Spore’s biggest issue was that the play at each stage was fairly shallow because the team was making five games at once. (At one point, Will described each of the game’s five stages as light versions of classics – cell is like Pac-Man, creature is Diablo, tribe is Populous, civilization is Civilization, and space is Masters of Orion.) However, making five different games at once is a bad idea; making one good game is usually hard enough.

Ten years later, it’s easier to be charitable to Spore. It’s silly and engaging in the first few stages. The janky real-time strategy stage is terrible, and the interplanetary stuff is pure hogwash, but there’s something satisfying about collecting animal parts and wandering your Teletubbies Spore world. If you just stay in the animal stage, it’s a decent lark. Check it out. This is the penis monster I made.

Community events bring even more collectible junk to No Man’s Sky

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The latest update for space survival crafting game, No Man’s Sky, features community challenges. Starting today, explorers can fulfill special fetch quests that reward players with quicksilver. Instead of giving you mercury poisoning, you can trade quicksilver in for stuff like a “mind blown” gesture for the rare times you’ll use an emote in multiplayer, cosmetic decals, and exclusive base components. The initial wave will have a small selection of community challenge items, but Hello Games will add more as the season progresses.

Over the coming weeks this will expand to 50+ items, including further base parts, emotes, customisations, exocraft, and more.

Let’s see how your in-game menus like that!

The long slow freeze of Subnautica: Below Zero is about to begin

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Hey, that’s not a submarine in that concept art from the Subnautica: Below Zero teaser site. That’s not even underwater! Hmm. What could the folks at the aptly named Unknown Worlds have planned for the next step in Subnautica? Dry land? Or at least wet land that’s frozen? We’ll know soon enough when it enters beta, and for a longtime thereafter we’ll have to make the hard choice between playing Below Zero in whatever state it’s currently in or waiting until it’s finished. It seemed like it was forever before I could play a version of Subnautica willing to call itself v1.0. And based on this comment…

In the coming months, we will release Below Zero in Steam Early Access. Then, we will begin releasing consistent content updates, carefully crafting the game based on player feedback – Just like the original Subnautica.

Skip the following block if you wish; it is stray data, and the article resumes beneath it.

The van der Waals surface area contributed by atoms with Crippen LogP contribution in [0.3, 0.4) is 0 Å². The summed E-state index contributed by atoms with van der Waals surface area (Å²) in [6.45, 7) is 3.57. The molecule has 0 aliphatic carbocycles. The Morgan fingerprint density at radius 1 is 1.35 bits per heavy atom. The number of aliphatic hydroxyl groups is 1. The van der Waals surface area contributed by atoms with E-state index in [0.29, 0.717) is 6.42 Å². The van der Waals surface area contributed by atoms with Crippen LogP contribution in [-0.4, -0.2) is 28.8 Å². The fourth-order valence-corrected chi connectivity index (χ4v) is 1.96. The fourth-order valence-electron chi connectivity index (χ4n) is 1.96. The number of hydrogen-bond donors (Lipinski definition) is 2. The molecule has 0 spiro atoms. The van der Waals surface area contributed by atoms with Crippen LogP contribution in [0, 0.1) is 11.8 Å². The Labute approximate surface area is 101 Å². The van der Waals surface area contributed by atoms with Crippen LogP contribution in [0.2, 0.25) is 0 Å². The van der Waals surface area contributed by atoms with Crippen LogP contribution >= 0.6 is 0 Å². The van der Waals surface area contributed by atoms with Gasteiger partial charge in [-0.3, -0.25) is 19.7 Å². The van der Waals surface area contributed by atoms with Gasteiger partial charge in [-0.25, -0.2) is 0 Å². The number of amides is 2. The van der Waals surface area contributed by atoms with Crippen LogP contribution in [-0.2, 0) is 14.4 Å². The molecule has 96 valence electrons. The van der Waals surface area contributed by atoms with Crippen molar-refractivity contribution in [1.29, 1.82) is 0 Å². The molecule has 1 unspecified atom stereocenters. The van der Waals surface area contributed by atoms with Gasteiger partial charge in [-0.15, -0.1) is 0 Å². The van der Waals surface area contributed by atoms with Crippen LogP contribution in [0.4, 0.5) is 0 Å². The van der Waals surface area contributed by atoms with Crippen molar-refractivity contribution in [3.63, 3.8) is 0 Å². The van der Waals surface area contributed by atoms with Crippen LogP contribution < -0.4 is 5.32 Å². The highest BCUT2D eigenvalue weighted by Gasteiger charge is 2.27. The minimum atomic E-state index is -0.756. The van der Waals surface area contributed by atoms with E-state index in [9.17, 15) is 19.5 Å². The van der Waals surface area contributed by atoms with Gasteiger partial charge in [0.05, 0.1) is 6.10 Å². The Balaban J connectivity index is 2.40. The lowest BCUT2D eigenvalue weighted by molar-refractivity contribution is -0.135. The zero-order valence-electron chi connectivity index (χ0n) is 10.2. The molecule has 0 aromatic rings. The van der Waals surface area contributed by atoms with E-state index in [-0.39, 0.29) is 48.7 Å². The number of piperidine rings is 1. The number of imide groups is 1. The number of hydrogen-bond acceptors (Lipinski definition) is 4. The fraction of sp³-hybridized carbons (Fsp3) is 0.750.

…it sounds like it’ll be another forever before a version of Below Zero is willing to call itself v1.0.

Traffic has gotten really bad in Afghanistan ’11. So has documentation.

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There are a lot more people on the roads of Afghanistan since I was there about a year ago. And by Afghanistan, I mean Afghanistan ’11, the brilliant hearts-and-minds strategy game that explores the overlapping roles of combat and nation-building. I was just poking around in the new Royal Marines DLC, which adds British units from a time when Brexit sounded like the name of a wheat cracker. It also adds cars. Lot of cars. It’s bumper to bumper out there. Whose cars are these? What are they doing out and about while I’m ferrying soldiers, dropping airstrikes, refueling helicopters, and trying to patch up another leaking water tank for some village that won’t even tell me where the opium is at.

This page announcing the DLC says that some cars are carrying car bombs, and I can intercept them by setting up roadblocks. Eventually I can recruit local police to man the roadblocks. The Afghanis trying to get someplace in their cars can be hassled by locals instead of foreign soldiers. I wasn’t sure how all this worked, so after Alpha Company spent a few turns loitering around in front of concrete barricades, I told them to pack it in. They went back to base. Meanwhile, my political capital had plummeted because I’d forgotten how to play. The game over screen came along shortly thereafter. To the manual! Unfortunately, none of this is in the manual yet. In fact, the manual hasn’t been updated to include any of Afghanistan ’11’s new features. There are plenty of them, starting with convoys, then MOABs, then new rules for politics, combat, garrisons, villages, special forces, and now new UK units, car bombs, and so forth. Afghanistan ’11 has gotten plenty of updates, including a bunch of new content. Yet the manual still says “this feature is coming soon” in the place I went to remind myself how convoys work. Convoys were added over a year ago. As far as I can tell, you won’t find any documentation for anything released after the game first came out. Post-release support should include reminding guys like me how to play when we come back after a long absence. A couple of tersely worded pinned posts in the Steam forum don’t cut it.

The Royal Marines DLC comes out September 6th for the PC. It will be available for the iOS version at an unspecified later date. Between now and then, I’ll be trying my best to figure it all out.